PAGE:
Da Mi Korean Restaurant
1683 Jet Wing Drive, 596-2580
A fish tank and stenciled walls brighten this small restaurant, which has been located in a sad, largely vacant strip mall for around three years. The pork, tofu and kimchi soup ($9.99) arrives at the table at a full rolling boil, a bright red, orange and yellow cauldron emitting sour fermented aromas and looking just mean. It is, with quite a spice bite and searing hotness throughout — cabbage and mixed veggie crunch mixing with tender tofu cubes and sinewy pork bites for an all-around great flavor.
The chicken bulgogi ($6.99) lunch special (11 a.m. to 3 p.m. weekdays) is more of a generous bento box, arriving with two mini eggroll dumplings, a mound of rice, a gingery cabbage salad, extra banchan (fermented side goodies) and a stack of soft chicken with faint sweet notes and a little grill flavor. The only thing missing: most of the advertised heat. — Matthew Schniper
1904 Southgate Road, 466-6111, larkburger.com
I've been eating stupid amounts of kale from my garden lately, so a recent 5280 Magazine newsletter caught my eye in offering a terse roundup of cool kale salads across the Boulder/Denver area, and cited Larkburger among the pack. The newsletter proclaimed "last year's 'it ingredient' is here to stay" — which I'm totally fine with, considering its antioxidant, anti-inflammatory and detoxifying properties.
Larkburger's baby kale salad ($5.95) needed an ahi tuna steak ($5) topper to be a meal of its own. But it was wholly fulfilling, the cruciferous leaf mound tossed with cilantro leaves, radish, cucumber, red onion slices, edamame and carrot chunks. A sharp tamari-ginger vinaigrette worked beautifully with the perfectly scantly seared, soft fish. (Note: A new menu update will sub out the baby for chopped kale and miso for tamari, says an employee.) — Matthew Schniper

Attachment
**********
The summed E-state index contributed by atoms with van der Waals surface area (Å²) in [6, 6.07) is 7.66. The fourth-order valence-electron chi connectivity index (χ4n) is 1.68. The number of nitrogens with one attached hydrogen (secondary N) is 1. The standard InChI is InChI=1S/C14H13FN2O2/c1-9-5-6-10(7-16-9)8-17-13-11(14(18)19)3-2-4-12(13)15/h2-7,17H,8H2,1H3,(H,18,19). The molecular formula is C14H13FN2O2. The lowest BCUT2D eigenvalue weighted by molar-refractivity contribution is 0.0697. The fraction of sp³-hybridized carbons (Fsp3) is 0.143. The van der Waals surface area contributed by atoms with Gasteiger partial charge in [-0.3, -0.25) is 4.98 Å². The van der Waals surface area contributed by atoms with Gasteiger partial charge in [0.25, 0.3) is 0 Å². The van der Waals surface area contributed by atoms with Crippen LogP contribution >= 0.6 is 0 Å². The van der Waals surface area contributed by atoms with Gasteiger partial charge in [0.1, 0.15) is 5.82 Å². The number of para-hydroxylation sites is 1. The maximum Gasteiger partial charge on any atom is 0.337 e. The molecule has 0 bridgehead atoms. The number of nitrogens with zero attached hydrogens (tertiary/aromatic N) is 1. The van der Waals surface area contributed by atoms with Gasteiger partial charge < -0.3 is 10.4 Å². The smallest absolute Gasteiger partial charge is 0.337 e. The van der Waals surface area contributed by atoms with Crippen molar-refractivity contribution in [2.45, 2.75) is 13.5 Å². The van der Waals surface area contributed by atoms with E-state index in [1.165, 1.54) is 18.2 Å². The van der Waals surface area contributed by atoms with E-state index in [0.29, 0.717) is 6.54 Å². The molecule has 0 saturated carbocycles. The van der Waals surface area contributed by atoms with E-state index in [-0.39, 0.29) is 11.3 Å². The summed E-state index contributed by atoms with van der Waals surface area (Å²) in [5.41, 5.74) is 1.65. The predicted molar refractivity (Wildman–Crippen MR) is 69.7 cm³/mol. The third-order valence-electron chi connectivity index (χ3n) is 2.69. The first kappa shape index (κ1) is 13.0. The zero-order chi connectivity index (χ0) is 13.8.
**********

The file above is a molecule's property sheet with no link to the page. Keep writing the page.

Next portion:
12 S. Tejon St., 368-7677, marcos.com
Marco's took an interesting approach to the tightened credit markets: It loaned interested franchisees the money they needed. The result is a skyrocketing company the New York Times called "one of the most aggressive franchisers" — and that was in 2010, when stores totaled around 200. There are now more than 400 across the country, including the third Springs location, downtown in the old Arabica Café spot.
The outside remains a work in progress, but the wood-paneled, white-tableclothed inside is a beaut. There's gelato made locally, though an employee didn't know where, and damn good pizza ($4 for one slice and a drink): hefty and wide, with a sweet sauce reminiscent of Papa John's. Buffalo wings ($6.99 for 10) are mushy, but with pleasant zing. And a Steak and Cheese Sub ($5.99) brings gooey cheese, mushrooms and thin meat to soft, crusty bread. — Bryce Crawford